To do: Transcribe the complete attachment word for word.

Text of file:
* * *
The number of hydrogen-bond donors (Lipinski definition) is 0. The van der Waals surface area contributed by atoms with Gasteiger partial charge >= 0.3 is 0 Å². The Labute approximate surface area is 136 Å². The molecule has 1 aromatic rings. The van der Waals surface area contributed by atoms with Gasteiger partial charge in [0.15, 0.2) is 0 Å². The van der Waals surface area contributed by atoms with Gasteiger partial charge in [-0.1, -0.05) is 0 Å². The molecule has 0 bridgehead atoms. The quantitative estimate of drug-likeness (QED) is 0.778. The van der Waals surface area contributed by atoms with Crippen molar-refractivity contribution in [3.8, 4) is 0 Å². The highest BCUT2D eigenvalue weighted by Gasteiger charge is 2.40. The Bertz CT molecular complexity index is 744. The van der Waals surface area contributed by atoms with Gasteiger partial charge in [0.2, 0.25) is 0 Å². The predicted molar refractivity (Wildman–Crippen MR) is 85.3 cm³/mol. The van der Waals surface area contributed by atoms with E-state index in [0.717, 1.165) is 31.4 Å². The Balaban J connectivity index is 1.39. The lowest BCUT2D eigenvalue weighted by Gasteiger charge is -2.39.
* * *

The number of hydrogen-bond donors (Lipinski definition) is 0. The van der Waals surface area contributed by atoms with Gasteiger partial charge >= 0.3 is 0 Å². The Labute approximate surface area is 136 Å². The molecule has 1 aromatic rings. The van der Waals surface area contributed by atoms with Gasteiger partial charge in [0.15, 0.2) is 0 Å². The van der Waals surface area contributed by atoms with Gasteiger partial charge in [-0.1, -0.05) is 0 Å². The molecule has 0 bridgehead atoms. The quantitative estimate of drug-likeness (QED) is 0.778. The van der Waals surface area contributed by atoms with Crippen molar-refractivity contribution in [3.8, 4) is 0 Å². The highest BCUT2D eigenvalue weighted by Gasteiger charge is 2.40. The Bertz CT molecular complexity index is 744. The van der Waals surface area contributed by atoms with Gasteiger partial charge in [0.2, 0.25) is 0 Å². The predicted molar refractivity (Wildman–Crippen MR) is 85.3 cm³/mol. The van der Waals surface area contributed by atoms with E-state index in [0.717, 1.165) is 31.4 Å². The Balaban J connectivity index is 1.39. The lowest BCUT2D eigenvalue weighted by Gasteiger charge is -2.39.